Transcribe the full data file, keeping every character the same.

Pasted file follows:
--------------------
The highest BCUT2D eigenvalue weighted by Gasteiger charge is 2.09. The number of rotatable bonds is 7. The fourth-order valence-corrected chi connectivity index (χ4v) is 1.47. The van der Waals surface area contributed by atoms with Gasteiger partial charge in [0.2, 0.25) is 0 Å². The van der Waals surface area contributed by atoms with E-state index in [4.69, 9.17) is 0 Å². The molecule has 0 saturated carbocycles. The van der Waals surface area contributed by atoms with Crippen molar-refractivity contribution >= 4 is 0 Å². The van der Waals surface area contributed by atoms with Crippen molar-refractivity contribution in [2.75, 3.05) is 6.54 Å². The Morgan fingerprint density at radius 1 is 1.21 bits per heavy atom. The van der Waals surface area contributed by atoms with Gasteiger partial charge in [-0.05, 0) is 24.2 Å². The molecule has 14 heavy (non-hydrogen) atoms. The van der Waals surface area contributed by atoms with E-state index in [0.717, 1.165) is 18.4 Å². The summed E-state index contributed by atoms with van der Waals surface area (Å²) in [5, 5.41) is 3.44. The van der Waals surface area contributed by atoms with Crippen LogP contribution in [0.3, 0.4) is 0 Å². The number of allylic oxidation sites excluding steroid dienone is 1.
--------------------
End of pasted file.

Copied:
The highest BCUT2D eigenvalue weighted by Gasteiger charge is 2.09. The number of rotatable bonds is 7. The fourth-order valence-corrected chi connectivity index (χ4v) is 1.47. The van der Waals surface area contributed by atoms with Gasteiger partial charge in [0.2, 0.25) is 0 Å². The van der Waals surface area contributed by atoms with E-state index in [4.69, 9.17) is 0 Å². The molecule has 0 saturated carbocycles. The van der Waals surface area contributed by atoms with Crippen molar-refractivity contribution >= 4 is 0 Å². The van der Waals surface area contributed by atoms with Crippen molar-refractivity contribution in [2.75, 3.05) is 6.54 Å². The Morgan fingerprint density at radius 1 is 1.21 bits per heavy atom. The van der Waals surface area contributed by atoms with Gasteiger partial charge in [-0.05, 0) is 24.2 Å². The molecule has 14 heavy (non-hydrogen) atoms. The van der Waals surface area contributed by atoms with E-state index in [0.717, 1.165) is 18.4 Å². The summed E-state index contributed by atoms with van der Waals surface area (Å²) in [5, 5.41) is 3.44. The van der Waals surface area contributed by atoms with Crippen LogP contribution in [0.3, 0.4) is 0 Å². The number of allylic oxidation sites excluding steroid dienone is 1.